‘We will not sweep anything under the carpet’ even if damaging: DPM Wong

Referring to the allegation against Transport Minister Iswaran, Wong said, “We will maintain a tough, zero-tolerance stance against corruption."

Natasha Ann Zachariah

Natasha Ann Zachariah

The Straits Times


July 13, 2023

SINGAPORE – The Government and the People’s Action Party will not sweep anything under the carpet, even if the disclosure is potentially embarrassing or damaging, said Deputy Prime Minister Lawrence Wong on Wednesday.

Speaking to the media, he stressed that he and Prime Minister Lee Hsien Loong are “fully committed” to keeping and preserving the trust that the people have in the Government.

His comments came after the Corrupt Practices Investigation Bureau (CPIB) released a statement on Wednesday morning saying that Transport Minister S. Iswaran is assisting with an investigation into a case that the anti-graft body had uncovered.

Mr Wong said: “We will maintain a tough, zero-tolerance stance against corruption. We will continue to uphold stringent standards of honesty, integrity and probity that Singaporeans expect of their political leaders.”

He added: “We will investigate all cases that come up and, whichever way the facts eventually fall, they will be taken to their logical conclusion.”

How Iswaran became involved in the investigation

In May, the CPIB had updated PM Lee on an investigation it was doing on an unrelated case, DPM Wong revealed, adding that he was also kept in the loop.

When the CPIB updated PM Lee on July 5, it raised the need to interview Mr Iswaran as part of further investigations.

Within a day, on July 6, PM Lee gave his concurrence to the director of the CPIB to open a formal investigation. This started on Tuesday.

Mr Wong said he knows Singaporeans are concerned about the matter, but was unable to provide any more information.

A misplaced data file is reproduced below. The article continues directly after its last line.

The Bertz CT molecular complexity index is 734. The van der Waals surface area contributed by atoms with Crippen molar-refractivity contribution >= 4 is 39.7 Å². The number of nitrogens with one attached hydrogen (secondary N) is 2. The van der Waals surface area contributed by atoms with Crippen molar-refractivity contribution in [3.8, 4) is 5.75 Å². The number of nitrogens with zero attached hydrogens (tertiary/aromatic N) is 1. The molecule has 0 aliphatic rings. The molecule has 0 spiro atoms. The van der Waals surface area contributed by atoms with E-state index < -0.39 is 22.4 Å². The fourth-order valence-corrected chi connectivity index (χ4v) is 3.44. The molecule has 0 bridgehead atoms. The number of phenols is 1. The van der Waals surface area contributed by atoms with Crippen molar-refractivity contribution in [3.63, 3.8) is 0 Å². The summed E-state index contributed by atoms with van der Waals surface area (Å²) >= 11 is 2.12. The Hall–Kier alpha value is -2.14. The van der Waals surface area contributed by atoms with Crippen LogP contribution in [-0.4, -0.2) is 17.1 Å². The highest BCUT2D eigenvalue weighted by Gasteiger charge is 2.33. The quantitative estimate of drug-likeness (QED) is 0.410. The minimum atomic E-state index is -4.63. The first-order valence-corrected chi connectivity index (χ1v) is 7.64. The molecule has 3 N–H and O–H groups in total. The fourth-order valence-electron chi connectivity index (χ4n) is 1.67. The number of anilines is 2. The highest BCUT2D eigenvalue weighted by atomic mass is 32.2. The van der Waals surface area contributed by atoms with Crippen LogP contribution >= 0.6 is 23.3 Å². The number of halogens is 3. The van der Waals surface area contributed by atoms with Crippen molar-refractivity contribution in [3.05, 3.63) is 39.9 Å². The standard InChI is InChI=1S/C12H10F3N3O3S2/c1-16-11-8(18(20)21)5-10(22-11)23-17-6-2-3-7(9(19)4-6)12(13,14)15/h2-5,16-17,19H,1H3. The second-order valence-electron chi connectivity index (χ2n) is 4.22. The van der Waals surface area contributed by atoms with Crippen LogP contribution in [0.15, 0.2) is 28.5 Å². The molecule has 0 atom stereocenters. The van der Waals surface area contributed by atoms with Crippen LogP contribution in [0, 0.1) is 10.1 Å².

He asked that the investigation be allowed to run its course, and said that people should refrain from any further speculation at this juncture.

“But what I would say is that this is concrete proof of how we do things in Singapore and how our system works,” he added.

“We have always upheld a clean and incorrupt system of government, and our track record on this over the decades is clear and evident to all.”

The CPIB will put out its findings in due course when they are ready, DPM Wong added.

He said: “I can assure everyone that CPIB will do a full, thorough and independent investigation on this case.”

PM Lee has asked Mr Iswaran to take a leave of absence from his ministerial and MP duties until the investigation is complete.

In Mr Iswaran’s absence, Senior Minister of State for Transport Chee Hong Tat will be Acting Minister for Transport.

Why this is different from the Ridout Rd saga

On June 28, it was revealed that a CPIB probe, ordered by PM Lee, had found no evidence of corruption or criminal wrongdoing in the rentals of Ridout Road state properties by ministers K. Shanmugam and Vivian Balakrishnan.

The findings were submitted to Parliament by PM Lee, together with a report of a review he had asked Senior Minister Teo Chee Hean to conduct.

The CPIB said then that it found no preferential treatment given to the ministers and their spouses, and no disclosure of privileged information in the processing of the rental transactions involving two black-and-white bungalows near Queensway.

That the CPIB was investigating the matter was not made public, and the ministers were not asked to take a leave of absence.

Asked about the difference between the Ridout Road investigations and the current probe, DPM Wong said: “I can understand why questions are asked… but the two cases are very different.”

“For the Ridout case, there were questions raised in public, including various allegations online about the two ministers,” he said.

And while the Singapore Land Authority had already put out a statement to say that the transactions complied with all of the procedures, questions continued to be raised, including in Parliament, he added.

The two ministers themselves also wanted and asked for an independent review of the matter.

PM Lee agreed and asked the CPIB to investigate, and the investigations eventually concluded that there was no wrongdoing on the part of the ministers.

The findings were published and there was a full accounting of the matter in Parliament, DPM Wong said.

“This case is different. This case is completely driven by CPIB from the beginning; there was no public complaint,” he said.

It was the CPIB that discovered the matter through its initial findings and investigations, and it felt that there was a need to interview Mr Iswaran as part of further investigations, he added.

PM Lee agreed that formal investigations should proceed and that is why he asked Mr Iswaran to take a leave of absence, DPM Wong said.

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